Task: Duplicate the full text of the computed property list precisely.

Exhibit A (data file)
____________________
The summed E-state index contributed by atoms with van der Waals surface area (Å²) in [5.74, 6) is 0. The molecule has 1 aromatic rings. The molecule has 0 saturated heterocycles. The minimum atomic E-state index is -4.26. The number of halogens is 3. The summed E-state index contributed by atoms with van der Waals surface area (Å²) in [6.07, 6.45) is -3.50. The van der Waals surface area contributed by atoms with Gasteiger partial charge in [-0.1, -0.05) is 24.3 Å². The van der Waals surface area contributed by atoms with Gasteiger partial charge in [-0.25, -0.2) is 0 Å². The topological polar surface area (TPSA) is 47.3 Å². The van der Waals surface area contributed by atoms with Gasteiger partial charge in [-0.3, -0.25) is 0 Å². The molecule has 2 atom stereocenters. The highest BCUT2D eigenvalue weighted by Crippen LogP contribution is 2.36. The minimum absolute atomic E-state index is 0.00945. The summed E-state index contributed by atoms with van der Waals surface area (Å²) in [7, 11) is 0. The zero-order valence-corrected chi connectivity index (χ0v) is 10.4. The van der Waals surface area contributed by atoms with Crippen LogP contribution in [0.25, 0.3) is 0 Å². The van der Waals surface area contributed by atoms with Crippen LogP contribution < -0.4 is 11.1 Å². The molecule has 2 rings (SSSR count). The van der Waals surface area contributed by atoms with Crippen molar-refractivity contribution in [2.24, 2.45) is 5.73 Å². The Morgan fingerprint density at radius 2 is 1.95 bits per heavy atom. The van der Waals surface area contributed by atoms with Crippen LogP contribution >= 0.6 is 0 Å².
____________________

The summed E-state index contributed by atoms with van der Waals surface area (Å²) in [5.74, 6) is 0. The molecule has 1 aromatic rings. The molecule has 0 saturated heterocycles. The minimum atomic E-state index is -4.26. The number of halogens is 3. The summed E-state index contributed by atoms with van der Waals surface area (Å²) in [6.07, 6.45) is -3.50. The van der Waals surface area contributed by atoms with Gasteiger partial charge in [-0.1, -0.05) is 24.3 Å². The van der Waals surface area contributed by atoms with Gasteiger partial charge in [-0.25, -0.2) is 0 Å². The topological polar surface area (TPSA) is 47.3 Å². The van der Waals surface area contributed by atoms with Gasteiger partial charge in [-0.3, -0.25) is 0 Å². The molecule has 2 atom stereocenters. The highest BCUT2D eigenvalue weighted by Crippen LogP contribution is 2.36. The minimum absolute atomic E-state index is 0.00945. The summed E-state index contributed by atoms with van der Waals surface area (Å²) in [7, 11) is 0. The zero-order valence-corrected chi connectivity index (χ0v) is 10.4. The van der Waals surface area contributed by atoms with Crippen LogP contribution in [0.25, 0.3) is 0 Å². The van der Waals surface area contributed by atoms with Crippen LogP contribution < -0.4 is 11.1 Å². The molecule has 2 rings (SSSR count). The van der Waals surface area contributed by atoms with Crippen molar-refractivity contribution in [2.24, 2.45) is 5.73 Å². The Morgan fingerprint density at radius 2 is 1.95 bits per heavy atom. The van der Waals surface area contributed by atoms with Crippen LogP contribution >= 0.6 is 0 Å².